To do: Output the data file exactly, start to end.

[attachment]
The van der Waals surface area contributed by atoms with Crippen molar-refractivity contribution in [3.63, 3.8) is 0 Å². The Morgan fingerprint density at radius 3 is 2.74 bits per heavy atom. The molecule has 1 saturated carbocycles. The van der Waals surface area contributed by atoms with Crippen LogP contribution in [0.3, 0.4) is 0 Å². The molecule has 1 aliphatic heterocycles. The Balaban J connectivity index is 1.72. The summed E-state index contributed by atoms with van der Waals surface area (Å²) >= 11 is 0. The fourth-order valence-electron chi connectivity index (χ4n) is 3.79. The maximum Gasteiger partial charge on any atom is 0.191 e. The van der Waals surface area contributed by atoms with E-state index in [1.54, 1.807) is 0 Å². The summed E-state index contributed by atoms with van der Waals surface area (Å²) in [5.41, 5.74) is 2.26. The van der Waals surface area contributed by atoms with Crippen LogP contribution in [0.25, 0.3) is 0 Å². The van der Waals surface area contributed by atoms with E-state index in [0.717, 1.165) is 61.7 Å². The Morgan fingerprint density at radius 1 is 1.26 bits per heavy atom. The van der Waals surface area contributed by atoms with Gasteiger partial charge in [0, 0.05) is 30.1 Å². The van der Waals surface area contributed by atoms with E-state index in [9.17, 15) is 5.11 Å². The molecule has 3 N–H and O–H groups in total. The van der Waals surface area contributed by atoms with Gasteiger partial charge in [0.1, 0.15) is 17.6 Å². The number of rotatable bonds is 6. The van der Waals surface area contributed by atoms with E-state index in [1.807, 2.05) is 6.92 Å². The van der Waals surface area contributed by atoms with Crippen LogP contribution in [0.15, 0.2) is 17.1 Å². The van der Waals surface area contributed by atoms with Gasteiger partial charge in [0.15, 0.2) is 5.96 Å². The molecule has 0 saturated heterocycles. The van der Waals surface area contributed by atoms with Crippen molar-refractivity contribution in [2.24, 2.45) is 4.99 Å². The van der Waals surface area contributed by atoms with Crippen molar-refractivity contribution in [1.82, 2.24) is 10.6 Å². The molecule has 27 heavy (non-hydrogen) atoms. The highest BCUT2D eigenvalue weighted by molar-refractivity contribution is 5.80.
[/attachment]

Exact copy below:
The van der Waals surface area contributed by atoms with Crippen molar-refractivity contribution in [3.63, 3.8) is 0 Å². The Morgan fingerprint density at radius 3 is 2.74 bits per heavy atom. The molecule has 1 saturated carbocycles. The van der Waals surface area contributed by atoms with Crippen LogP contribution in [0.3, 0.4) is 0 Å². The molecule has 1 aliphatic heterocycles. The Balaban J connectivity index is 1.72. The summed E-state index contributed by atoms with van der Waals surface area (Å²) >= 11 is 0. The fourth-order valence-electron chi connectivity index (χ4n) is 3.79. The maximum Gasteiger partial charge on any atom is 0.191 e. The van der Waals surface area contributed by atoms with E-state index in [1.54, 1.807) is 0 Å². The summed E-state index contributed by atoms with van der Waals surface area (Å²) in [5.41, 5.74) is 2.26. The van der Waals surface area contributed by atoms with Crippen LogP contribution in [0.25, 0.3) is 0 Å². The van der Waals surface area contributed by atoms with E-state index in [0.717, 1.165) is 61.7 Å². The Morgan fingerprint density at radius 1 is 1.26 bits per heavy atom. The van der Waals surface area contributed by atoms with Gasteiger partial charge in [0, 0.05) is 30.1 Å². The van der Waals surface area contributed by atoms with E-state index in [9.17, 15) is 5.11 Å². The molecule has 3 N–H and O–H groups in total. The van der Waals surface area contributed by atoms with Gasteiger partial charge in [0.1, 0.15) is 17.6 Å². The number of rotatable bonds is 6. The van der Waals surface area contributed by atoms with E-state index in [1.807, 2.05) is 6.92 Å². The van der Waals surface area contributed by atoms with Crippen LogP contribution in [0.15, 0.2) is 17.1 Å². The van der Waals surface area contributed by atoms with Gasteiger partial charge in [0.15, 0.2) is 5.96 Å². The molecule has 0 saturated heterocycles. The van der Waals surface area contributed by atoms with Crippen molar-refractivity contribution in [2.24, 2.45) is 4.99 Å². The van der Waals surface area contributed by atoms with Crippen molar-refractivity contribution in [1.82, 2.24) is 10.6 Å². The molecule has 27 heavy (non-hydrogen) atoms. The highest BCUT2D eigenvalue weighted by molar-refractivity contribution is 5.80.